SENIOR gardaí are drawing up a hit list of pubs, shops and off-licences to be targeted for selling alcohol to underage drinkers.
Launching the new system, Justice Minister Dermot Ahern said he was considering setting up a parallel scheme to combat the delivery of alcohol to minors at their homes. Mr Ahern said the test purchasing scheme did not seek “to trap an unwary licensee”, but target those suspected of “flouting the laws”.
Speaking at the launch, Garda Commissioner Fachtna Murphy said the operation of the scheme would be based on intelligence gardaí already had on licensed premises.
The scheme has taken two years to come into effect and is based on the Intoxicating Liquor Act 2008.
Mr Ahern and Commissioner Murphy said extensive efforts had been made to draw up a clear system, which was legally sound and protected the children involved.
The consultations involved other agencies, including the Department of Health, the Office for the Minister for Children and the Office of Tobacco Control.
Businesses targeted include pubs and off-licences, including supermarkets and convenience stores.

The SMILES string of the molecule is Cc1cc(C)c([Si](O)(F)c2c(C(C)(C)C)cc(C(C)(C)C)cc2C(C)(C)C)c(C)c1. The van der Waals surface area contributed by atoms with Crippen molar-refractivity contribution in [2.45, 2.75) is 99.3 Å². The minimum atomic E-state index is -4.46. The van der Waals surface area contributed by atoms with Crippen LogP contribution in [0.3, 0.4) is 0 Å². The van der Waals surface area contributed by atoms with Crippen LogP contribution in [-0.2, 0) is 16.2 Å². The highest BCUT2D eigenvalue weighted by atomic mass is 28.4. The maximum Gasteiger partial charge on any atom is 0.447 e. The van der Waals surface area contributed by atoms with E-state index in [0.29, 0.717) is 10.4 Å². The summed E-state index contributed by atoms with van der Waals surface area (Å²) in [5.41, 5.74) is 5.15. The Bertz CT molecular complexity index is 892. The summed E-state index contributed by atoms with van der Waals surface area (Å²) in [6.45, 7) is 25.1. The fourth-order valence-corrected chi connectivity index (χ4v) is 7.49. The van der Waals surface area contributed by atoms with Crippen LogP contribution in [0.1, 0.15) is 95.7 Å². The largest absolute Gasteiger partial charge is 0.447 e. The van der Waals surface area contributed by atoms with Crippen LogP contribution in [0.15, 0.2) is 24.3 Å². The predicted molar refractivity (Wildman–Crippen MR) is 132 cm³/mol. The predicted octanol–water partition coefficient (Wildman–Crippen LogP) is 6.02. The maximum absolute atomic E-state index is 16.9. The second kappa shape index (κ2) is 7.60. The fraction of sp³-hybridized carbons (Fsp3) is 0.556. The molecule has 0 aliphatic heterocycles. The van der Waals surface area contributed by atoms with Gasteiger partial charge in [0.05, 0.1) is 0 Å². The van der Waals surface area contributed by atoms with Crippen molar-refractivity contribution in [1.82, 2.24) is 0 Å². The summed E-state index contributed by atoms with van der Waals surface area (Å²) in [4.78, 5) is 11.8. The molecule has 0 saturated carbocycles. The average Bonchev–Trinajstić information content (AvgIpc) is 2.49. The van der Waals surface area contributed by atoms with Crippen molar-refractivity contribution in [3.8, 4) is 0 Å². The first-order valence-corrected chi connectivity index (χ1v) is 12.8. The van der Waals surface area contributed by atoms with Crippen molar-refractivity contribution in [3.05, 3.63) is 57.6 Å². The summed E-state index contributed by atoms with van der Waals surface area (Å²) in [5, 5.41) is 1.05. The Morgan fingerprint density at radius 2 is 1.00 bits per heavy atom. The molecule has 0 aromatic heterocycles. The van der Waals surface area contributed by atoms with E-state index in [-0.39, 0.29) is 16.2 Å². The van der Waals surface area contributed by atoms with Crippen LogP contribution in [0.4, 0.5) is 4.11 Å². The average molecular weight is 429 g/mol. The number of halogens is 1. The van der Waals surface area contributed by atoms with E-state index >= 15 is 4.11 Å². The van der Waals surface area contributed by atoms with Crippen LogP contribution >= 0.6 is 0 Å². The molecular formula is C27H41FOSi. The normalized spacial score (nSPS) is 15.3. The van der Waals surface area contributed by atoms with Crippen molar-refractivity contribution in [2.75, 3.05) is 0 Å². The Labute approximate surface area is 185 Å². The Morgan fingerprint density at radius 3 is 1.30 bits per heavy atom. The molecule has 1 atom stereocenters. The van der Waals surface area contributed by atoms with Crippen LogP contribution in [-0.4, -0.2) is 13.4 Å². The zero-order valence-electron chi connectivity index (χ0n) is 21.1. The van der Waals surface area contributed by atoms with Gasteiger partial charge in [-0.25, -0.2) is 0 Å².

The scheme allows gardaí to send a person aged between 15 and 17 into a premises to purchase alcohol, observed by two undercover gardaí. If a sale takes place, the premises will be prosecuted. Gardaí can apply for a closure order on the premises for between two and four days and/or a fine of up to €3,000 for a first offence. Second and subsequent convictions can lead to closure orders of up to 30 days and fines of €5,000.
Under the guidelines for the scheme young people must not be made older than their age by means of their clothes, jewellery or make-up and must truthfully answer if questioned about their age.
Mr Ahern said he suspected the licensees would “put their hands up if caught” and not go down the expensive route of challenging the system in the courts. He noted that the High Court upheld the tobacco test purchasing system in 2006.
He said the majority of licensees abide by the law. “However, there are undoubtedly licensees who, regrettably, for whatever reason, appear to be less rigorous in their commitment to upholding the law.
“The primary objective of the test purchasing scheme is to enable the gardaí to target those premises which are suspected of engaging in illegal sales to young people.”
He said the imminent Sale of Alcohol Bill will tighten up the law on the delivery of alcohol through third parties — such as couriers or taxis — to minors at their home. He said he was considering introducing a test purchasing scheme for home delivery situations.
Commissioner Murphy said local superintendents would operate the scheme. and that any test purchases would be based on intelligence and genuine complaints made by the public.
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